Friday, 24 November
Yesterday was Thanksgiving in the US but it felt very far away here in Berlin. Beyond the fact it was a normal work day, David is in London and I ate my Thanksgiving dinner of leftover Georgian food alone at the kitchen counter. A good part of my evening was spent ironing in front of the tv, forever trying to improve my German.
Before you get out the violins, let me say how happy this quiet, solitary, domestic evening made me. As regular readers will know, it's been what the French would call une année mouvementée, during which I have found it impossible to focus seriously on any work beyond the irregular publication of a blog. This has been a source of considerable frustration and unhappiness, leading to frequent screeds. Apologies, dear family and friends who have had to listen to them.
But finally these last couple weeks I have found the time, the peace of mind and the quiet necessary for me to think, to reflect and in turn to work. I have even started sketching out a new novel.
The season has helped. Autumn in Berlin--in the parks at least--fills me with melancholy and nostalgia, a wistful combination that always stirs my imagination. When the sun shines...
...or when it doesn't...
This autumn, following a 'freak' windstorm that hit northern Germany in October, there has been the additional spectacle of trees and tree parts strewn about as if on a battle field.
Though I do not write action stories, a good natural disaster also gets me thinking. There was nothing freaky about this storm at all; extreme weather is the new norm. Wake up world.
which way is up?
Then there's Tasha, who imposes a routine of almost military rigour. She remains irresistible...
...and intractable. I hate to repeat myself but she still barks at humans doing simple things like crouching, still becomes hysterical at the sight of other dogs when she's on a lead and still tears about the park after rabbits like a Wild Thing, oblivious to the sound of her name. Fortunately Anna is back on the job, again meeting us once a week to see what can be done. She believes the dog needs to learn patience and attentiveness and gives me exercises dressed up as games that should help. She gets more and more creative.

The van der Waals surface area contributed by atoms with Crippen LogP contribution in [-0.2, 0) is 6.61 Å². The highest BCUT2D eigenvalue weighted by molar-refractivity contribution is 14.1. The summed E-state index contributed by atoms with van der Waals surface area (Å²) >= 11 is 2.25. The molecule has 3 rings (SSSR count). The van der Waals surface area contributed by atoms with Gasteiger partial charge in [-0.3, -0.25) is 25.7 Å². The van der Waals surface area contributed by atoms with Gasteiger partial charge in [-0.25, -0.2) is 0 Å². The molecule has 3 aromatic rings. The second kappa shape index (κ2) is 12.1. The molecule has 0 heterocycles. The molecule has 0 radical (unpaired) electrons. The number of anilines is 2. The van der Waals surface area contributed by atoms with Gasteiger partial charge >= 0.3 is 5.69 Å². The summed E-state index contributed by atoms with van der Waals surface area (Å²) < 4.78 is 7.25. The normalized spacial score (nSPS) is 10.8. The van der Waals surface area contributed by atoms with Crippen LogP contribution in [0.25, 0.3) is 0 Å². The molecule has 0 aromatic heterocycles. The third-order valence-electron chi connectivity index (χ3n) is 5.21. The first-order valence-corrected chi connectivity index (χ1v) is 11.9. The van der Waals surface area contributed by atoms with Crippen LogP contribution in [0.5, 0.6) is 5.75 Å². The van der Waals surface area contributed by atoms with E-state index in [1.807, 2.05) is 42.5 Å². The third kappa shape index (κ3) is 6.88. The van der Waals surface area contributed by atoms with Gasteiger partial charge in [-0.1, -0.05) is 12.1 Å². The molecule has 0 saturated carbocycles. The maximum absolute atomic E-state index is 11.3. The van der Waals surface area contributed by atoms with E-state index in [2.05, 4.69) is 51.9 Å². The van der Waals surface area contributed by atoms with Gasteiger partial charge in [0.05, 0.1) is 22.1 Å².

with Lana and Ilyas
Though I have not yet climbed a tree, I have tried to repeat some of these lessons during extended walks at mid-day. The extra time means there's not much left over for galavanting about and I've been sticking close to home. In the evenings too. After months of frantic socializing, David and I have been keeping a low social profile here in Berlin. All of which is conducive to work.
And to keeping the larger world at bay. I do listen to the morning radio, watch the evening news on tv. I know that Germany, supposedly Europe's steady hand, is currently rudderless, without a government. I also know that Zimbabwe's Robert Mugabe has finally been dethroned after 37 years of almost single-handedly ruining the country; that at last long-suffering Zimbabweans can now at least hope. And that Siemens is planning to cut thousands of jobs, many of them in just the places where the extreme right-wing party AfD is already flourishing. But it comes to me from a distance because I have been focused inward.
Until today. It seems to be Black Friday is überall. Several questions spring to mind:
- When did this sick display of greed, where humans act first like frantic cattle then like barbarians, cross the Atlantic?
- How did the European Union even let it in, while successfully keeping out GMOs, anti-biotic-ed beef and chlorinated chickens?
- What significance can Black Friday have when there's no Thanksgiving Thursday?
However it happened, it's everywhere and unavoidable. There are reports on the news, ads on Spree Radio: 'Heute ist Black Friday!!!' intones a man as if announcing the latest sci-fi blockbuster. On my computer Irish Ryanair offers me special deals in French.
It's madness; my bubble has burst.
Just as well. Monday I fly to London for Part II (The Civil Ceremony) of Georgina and Amal's III Part Wedding. I will see Christopher and Kerry, other family and friends. Being there will make me very happy too. I have many reasons to give thanks.